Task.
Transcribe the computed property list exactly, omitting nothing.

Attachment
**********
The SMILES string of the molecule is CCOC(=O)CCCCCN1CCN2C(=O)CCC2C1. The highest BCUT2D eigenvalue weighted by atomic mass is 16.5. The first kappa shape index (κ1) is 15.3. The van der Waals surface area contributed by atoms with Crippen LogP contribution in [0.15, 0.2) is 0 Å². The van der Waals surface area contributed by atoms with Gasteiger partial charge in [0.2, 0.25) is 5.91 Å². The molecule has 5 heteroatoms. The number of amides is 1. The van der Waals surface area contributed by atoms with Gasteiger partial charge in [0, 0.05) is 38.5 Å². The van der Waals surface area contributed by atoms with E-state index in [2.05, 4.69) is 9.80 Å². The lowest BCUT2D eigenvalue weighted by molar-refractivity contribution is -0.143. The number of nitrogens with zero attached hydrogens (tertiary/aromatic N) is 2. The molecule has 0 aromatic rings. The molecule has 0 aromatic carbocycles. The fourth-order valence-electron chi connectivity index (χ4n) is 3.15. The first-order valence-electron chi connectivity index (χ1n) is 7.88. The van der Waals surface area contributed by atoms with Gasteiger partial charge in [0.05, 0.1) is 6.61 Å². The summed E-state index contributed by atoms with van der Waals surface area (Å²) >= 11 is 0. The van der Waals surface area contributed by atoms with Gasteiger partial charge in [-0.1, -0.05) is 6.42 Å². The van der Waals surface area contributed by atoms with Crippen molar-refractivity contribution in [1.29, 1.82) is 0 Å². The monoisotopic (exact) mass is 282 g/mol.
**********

The SMILES string of the molecule is CCOC(=O)CCCCCN1CCN2C(=O)CCC2C1. The highest BCUT2D eigenvalue weighted by atomic mass is 16.5. The first kappa shape index (κ1) is 15.3. The van der Waals surface area contributed by atoms with Crippen LogP contribution in [0.15, 0.2) is 0 Å². The van der Waals surface area contributed by atoms with Gasteiger partial charge in [0.2, 0.25) is 5.91 Å². The molecule has 5 heteroatoms. The number of amides is 1. The van der Waals surface area contributed by atoms with Gasteiger partial charge in [0, 0.05) is 38.5 Å². The van der Waals surface area contributed by atoms with E-state index in [2.05, 4.69) is 9.80 Å². The lowest BCUT2D eigenvalue weighted by molar-refractivity contribution is -0.143. The number of nitrogens with zero attached hydrogens (tertiary/aromatic N) is 2. The molecule has 0 aromatic rings. The molecule has 0 aromatic carbocycles. The fourth-order valence-electron chi connectivity index (χ4n) is 3.15. The first-order valence-electron chi connectivity index (χ1n) is 7.88. The van der Waals surface area contributed by atoms with Gasteiger partial charge in [0.05, 0.1) is 6.61 Å². The summed E-state index contributed by atoms with van der Waals surface area (Å²) >= 11 is 0. The van der Waals surface area contributed by atoms with Gasteiger partial charge in [-0.1, -0.05) is 6.42 Å². The van der Waals surface area contributed by atoms with Crippen molar-refractivity contribution in [1.29, 1.82) is 0 Å². The monoisotopic (exact) mass is 282 g/mol.